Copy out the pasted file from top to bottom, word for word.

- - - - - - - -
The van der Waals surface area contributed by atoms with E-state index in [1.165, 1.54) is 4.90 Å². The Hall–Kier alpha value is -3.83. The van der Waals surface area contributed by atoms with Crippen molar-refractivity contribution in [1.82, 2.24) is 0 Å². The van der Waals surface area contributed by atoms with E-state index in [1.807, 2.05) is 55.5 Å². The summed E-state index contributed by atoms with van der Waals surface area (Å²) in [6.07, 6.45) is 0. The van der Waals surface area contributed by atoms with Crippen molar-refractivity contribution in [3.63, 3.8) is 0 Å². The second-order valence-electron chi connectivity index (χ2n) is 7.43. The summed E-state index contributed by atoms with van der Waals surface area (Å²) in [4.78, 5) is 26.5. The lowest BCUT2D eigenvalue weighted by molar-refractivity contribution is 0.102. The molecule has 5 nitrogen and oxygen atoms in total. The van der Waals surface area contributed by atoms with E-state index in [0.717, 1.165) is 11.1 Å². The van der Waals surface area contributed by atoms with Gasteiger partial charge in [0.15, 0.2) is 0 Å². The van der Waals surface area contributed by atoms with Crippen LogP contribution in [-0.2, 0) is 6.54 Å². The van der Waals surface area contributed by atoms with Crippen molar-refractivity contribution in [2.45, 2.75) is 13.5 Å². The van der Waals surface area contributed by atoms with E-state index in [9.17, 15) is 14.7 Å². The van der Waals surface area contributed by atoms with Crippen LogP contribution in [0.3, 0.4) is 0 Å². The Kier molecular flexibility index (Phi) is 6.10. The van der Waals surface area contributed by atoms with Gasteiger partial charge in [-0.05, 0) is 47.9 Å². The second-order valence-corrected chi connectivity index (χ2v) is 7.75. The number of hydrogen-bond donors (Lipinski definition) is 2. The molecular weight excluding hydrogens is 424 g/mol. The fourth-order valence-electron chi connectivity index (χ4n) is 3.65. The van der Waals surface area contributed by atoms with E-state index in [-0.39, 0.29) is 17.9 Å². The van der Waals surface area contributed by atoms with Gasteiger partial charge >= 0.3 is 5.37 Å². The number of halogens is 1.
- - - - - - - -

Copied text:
The van der Waals surface area contributed by atoms with E-state index in [1.165, 1.54) is 4.90 Å². The Hall–Kier alpha value is -3.83. The van der Waals surface area contributed by atoms with Crippen molar-refractivity contribution in [1.82, 2.24) is 0 Å². The van der Waals surface area contributed by atoms with E-state index in [1.807, 2.05) is 55.5 Å². The summed E-state index contributed by atoms with van der Waals surface area (Å²) in [6.07, 6.45) is 0. The van der Waals surface area contributed by atoms with Crippen molar-refractivity contribution in [3.63, 3.8) is 0 Å². The second-order valence-electron chi connectivity index (χ2n) is 7.43. The summed E-state index contributed by atoms with van der Waals surface area (Å²) in [4.78, 5) is 26.5. The lowest BCUT2D eigenvalue weighted by molar-refractivity contribution is 0.102. The molecule has 5 nitrogen and oxygen atoms in total. The van der Waals surface area contributed by atoms with E-state index in [0.717, 1.165) is 11.1 Å². The van der Waals surface area contributed by atoms with Gasteiger partial charge in [0.15, 0.2) is 0 Å². The van der Waals surface area contributed by atoms with Crippen LogP contribution in [-0.2, 0) is 6.54 Å². The van der Waals surface area contributed by atoms with Crippen molar-refractivity contribution in [2.45, 2.75) is 13.5 Å². The van der Waals surface area contributed by atoms with E-state index in [9.17, 15) is 14.7 Å². The van der Waals surface area contributed by atoms with Crippen LogP contribution in [0.3, 0.4) is 0 Å². The Kier molecular flexibility index (Phi) is 6.10. The van der Waals surface area contributed by atoms with Gasteiger partial charge in [-0.05, 0) is 47.9 Å². The second-order valence-corrected chi connectivity index (χ2v) is 7.75. The number of hydrogen-bond donors (Lipinski definition) is 2. The molecular weight excluding hydrogens is 424 g/mol. The fourth-order valence-electron chi connectivity index (χ4n) is 3.65. The van der Waals surface area contributed by atoms with E-state index in [-0.39, 0.29) is 17.9 Å². The van der Waals surface area contributed by atoms with Gasteiger partial charge >= 0.3 is 5.37 Å². The number of halogens is 1.